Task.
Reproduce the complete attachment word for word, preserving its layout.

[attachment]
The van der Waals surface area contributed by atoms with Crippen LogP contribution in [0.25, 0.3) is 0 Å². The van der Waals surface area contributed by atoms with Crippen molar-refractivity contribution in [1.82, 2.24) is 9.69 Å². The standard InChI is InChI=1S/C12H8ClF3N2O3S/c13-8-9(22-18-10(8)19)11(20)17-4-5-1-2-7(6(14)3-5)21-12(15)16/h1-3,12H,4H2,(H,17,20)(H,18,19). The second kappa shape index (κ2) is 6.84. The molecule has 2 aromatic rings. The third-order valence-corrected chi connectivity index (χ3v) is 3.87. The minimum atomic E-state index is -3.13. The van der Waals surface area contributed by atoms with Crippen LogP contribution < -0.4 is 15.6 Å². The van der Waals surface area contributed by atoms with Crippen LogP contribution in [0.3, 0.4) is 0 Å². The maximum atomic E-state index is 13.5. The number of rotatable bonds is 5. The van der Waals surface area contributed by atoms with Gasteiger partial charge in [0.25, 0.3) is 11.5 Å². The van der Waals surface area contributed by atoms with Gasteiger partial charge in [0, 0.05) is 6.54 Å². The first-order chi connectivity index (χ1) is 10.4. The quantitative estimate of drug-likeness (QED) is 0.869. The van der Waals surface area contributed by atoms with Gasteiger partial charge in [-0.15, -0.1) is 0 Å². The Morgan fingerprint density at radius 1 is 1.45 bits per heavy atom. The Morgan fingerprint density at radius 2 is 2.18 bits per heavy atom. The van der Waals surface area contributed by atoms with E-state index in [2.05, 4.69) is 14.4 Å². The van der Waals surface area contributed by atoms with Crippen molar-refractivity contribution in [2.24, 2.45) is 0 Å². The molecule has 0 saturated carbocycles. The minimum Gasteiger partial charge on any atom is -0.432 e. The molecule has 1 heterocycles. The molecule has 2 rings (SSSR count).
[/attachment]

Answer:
The van der Waals surface area contributed by atoms with Crippen LogP contribution in [0.25, 0.3) is 0 Å². The van der Waals surface area contributed by atoms with Crippen molar-refractivity contribution in [1.82, 2.24) is 9.69 Å². The standard InChI is InChI=1S/C12H8ClF3N2O3S/c13-8-9(22-18-10(8)19)11(20)17-4-5-1-2-7(6(14)3-5)21-12(15)16/h1-3,12H,4H2,(H,17,20)(H,18,19). The second kappa shape index (κ2) is 6.84. The molecule has 2 aromatic rings. The third-order valence-corrected chi connectivity index (χ3v) is 3.87. The minimum atomic E-state index is -3.13. The van der Waals surface area contributed by atoms with Crippen LogP contribution < -0.4 is 15.6 Å². The van der Waals surface area contributed by atoms with Crippen LogP contribution in [0.3, 0.4) is 0 Å². The maximum atomic E-state index is 13.5. The number of rotatable bonds is 5. The van der Waals surface area contributed by atoms with Gasteiger partial charge in [0.25, 0.3) is 11.5 Å². The van der Waals surface area contributed by atoms with Gasteiger partial charge in [0, 0.05) is 6.54 Å². The first-order chi connectivity index (χ1) is 10.4. The quantitative estimate of drug-likeness (QED) is 0.869. The van der Waals surface area contributed by atoms with Gasteiger partial charge in [-0.15, -0.1) is 0 Å². The Morgan fingerprint density at radius 1 is 1.45 bits per heavy atom. The Morgan fingerprint density at radius 2 is 2.18 bits per heavy atom. The van der Waals surface area contributed by atoms with E-state index in [2.05, 4.69) is 14.4 Å². The van der Waals surface area contributed by atoms with Crippen molar-refractivity contribution in [2.24, 2.45) is 0 Å². The molecule has 0 saturated carbocycles. The minimum Gasteiger partial charge on any atom is -0.432 e. The molecule has 1 heterocycles. The molecule has 2 rings (SSSR count).